News 4th Mar, 2024

Europe & Africa Market Update 4 Mar 2024

Richards Bay

Regional bunker benchmarks have moved up with Brent, and congestion has increased in Gibraltar port.

PHOTO: A cruise ship at the Port of Gibraltar. Getty Images

Changes on the day, from Friday to 09.00 GMT today:

  • VLSFO prices up in Gibraltar ($15/mt), Rotterdam ($10/mt) and Durban ($4/mt)
  • LSMGO prices up in Gibraltar ($22/mt) and Rotterdam ($7/mt)
  • HSFO prices up in Rotterdam ($26/mt) and Gibraltar ($17/mt) 

Rotterdam’s HSFO price has shot up by $26/mt over the weekend, outpacing Gibraltar’s gains by $9/mt. The price moves have narrowed the port’s HSFO discount to Gibraltar from Friday's $64/mt to $55/mt now. The port's Hi5 spread has also narrowed significantly over the past week, from $120/mt to $96/mt because HSFO gains have been steeper compared to those of its VLSFO. Improved VLSFO supply in Rotterdam has helped to cap some of its price gains.

Several stems for prompt delivery were booked across Rotterdam, Gibraltar and Durban on Friday. Rotterdam’s LSMGO price has resisted the downward pull of a lower-priced LSMGO stem fixed on Friday and increased by $7/mt over the weekend. 

In Gibraltar, two higher-priced VLSFO and LSMGO stems for prompt delivery were booked on Friday, which have added upward price pressure on both benchmarks. Congestion has increased in Gibraltar, where 10 vessels are waiting for bunkers today, up from just two on Friday, a source says. Bad weather conditions over the weekend have largely resulted in the congestion build up.

In Durban, a higher-priced VLSFO stem booked on Friday has resulted in a moderate increase of $4/mt for the bunker grade. VLSFO supply has been tight at the port, with lead times of well over ten days recommended, according to a trader.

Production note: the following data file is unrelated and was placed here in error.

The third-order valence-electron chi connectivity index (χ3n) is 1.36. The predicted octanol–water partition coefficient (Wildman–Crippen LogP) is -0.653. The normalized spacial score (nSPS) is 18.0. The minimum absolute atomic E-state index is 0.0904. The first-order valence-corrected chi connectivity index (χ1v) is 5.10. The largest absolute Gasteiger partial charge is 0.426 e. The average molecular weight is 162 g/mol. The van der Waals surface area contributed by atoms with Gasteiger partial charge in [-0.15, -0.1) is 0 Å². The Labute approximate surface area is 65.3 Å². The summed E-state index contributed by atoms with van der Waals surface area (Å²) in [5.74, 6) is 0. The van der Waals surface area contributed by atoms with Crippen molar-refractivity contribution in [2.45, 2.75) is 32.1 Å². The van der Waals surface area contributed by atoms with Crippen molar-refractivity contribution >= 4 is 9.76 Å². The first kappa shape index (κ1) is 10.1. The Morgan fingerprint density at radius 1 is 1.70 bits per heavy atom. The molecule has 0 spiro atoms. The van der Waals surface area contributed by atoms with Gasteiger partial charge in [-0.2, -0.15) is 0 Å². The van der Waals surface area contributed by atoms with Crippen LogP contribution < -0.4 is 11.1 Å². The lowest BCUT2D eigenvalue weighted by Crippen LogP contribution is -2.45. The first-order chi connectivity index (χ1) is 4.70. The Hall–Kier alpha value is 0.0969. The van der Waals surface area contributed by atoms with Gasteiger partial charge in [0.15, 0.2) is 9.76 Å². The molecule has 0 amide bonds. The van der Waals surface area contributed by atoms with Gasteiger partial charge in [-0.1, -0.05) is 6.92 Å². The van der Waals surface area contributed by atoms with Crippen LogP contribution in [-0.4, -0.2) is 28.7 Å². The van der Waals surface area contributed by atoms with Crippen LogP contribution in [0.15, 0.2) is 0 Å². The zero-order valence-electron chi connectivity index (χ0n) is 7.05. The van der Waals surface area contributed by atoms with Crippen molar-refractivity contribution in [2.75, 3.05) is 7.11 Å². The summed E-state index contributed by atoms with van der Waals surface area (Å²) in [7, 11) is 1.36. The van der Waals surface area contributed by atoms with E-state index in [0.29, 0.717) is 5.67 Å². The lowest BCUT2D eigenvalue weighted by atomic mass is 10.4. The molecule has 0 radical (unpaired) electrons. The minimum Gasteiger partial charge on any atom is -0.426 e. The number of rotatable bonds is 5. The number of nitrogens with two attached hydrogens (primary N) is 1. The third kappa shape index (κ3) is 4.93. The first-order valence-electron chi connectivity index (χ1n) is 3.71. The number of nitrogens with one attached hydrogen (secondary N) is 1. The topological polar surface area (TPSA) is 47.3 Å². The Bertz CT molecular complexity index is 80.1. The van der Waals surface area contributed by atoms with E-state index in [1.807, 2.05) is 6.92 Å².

The front-month ICE Brent contract gained $1.60/bbl on the day from Friday, to trade at $83.78/bbl at 09.00 GMT.

Upward pressure:

Brent’s price got a boost after the Organization of the Petroleum Exporting Countries and its allies (OPEC+) announced the extension of a voluntary output cut of 2.2 million b/d into the second quarter of this year.

OPEC’s de-facto leader Saudi Arabia announced a voluntary cut of 1 million b/d, followed by Iraq (220,000 b/d), the UAE (163,000 b/d), Kuwait (135,000 b/d), Kazakhstan (82,000 b/d), Algeria (51,000 b/d) and Oman (42,000 b/d) through the end of June.

Russia, the leading producer of OPEC+, will continue oil production and export cuts by an additional 471,000 b/d in the second quarter, its Deputy Prime Minister Alexander Novak said on Sunday.

This announcement will support Brent’s price gains as “signs of tightness in the physical market continue to push crude oil higher,” ANZ Bank’s senior commodity strategist Daniel Hynes said. “Output cuts by the OPEC+ alliance continue to reduce supply as the market worries about the renewed tensions in the Middle East,” he added.

Meanwhile, in a clear escalation of the Middle Eastern conflict, Iran-backed Houthis vowed on Sunday that the group will continue targeting US- and UK-operated ships transiting the Gulf of Aden, following the sinking of UK-owned cargo vessel M/V RUBYMAR.

"Yemen will continue to sink more British ships, and any repercussions or other damages will be added to Britain's bill," Hussein al-Ezzi, a senior member of the Houthi group said in a post on X (formerly Twitter).

Downward pressure:

Meanwhile, mixed projections for world oil demand growth have put some downward pressure on Brent futures.

Last week, the US Energy Information Administration’s (EIA) weekly oil inventory report showed a big build in US crude stockpiles, indicating a lacklustre demand growth in the country.

Commercial crude oil inventories in the US surged by 4 million bbls to reach 447.16 million bbls on 23 February, according to the EIA.

By Manjula Nair and Aparupa Mazumder

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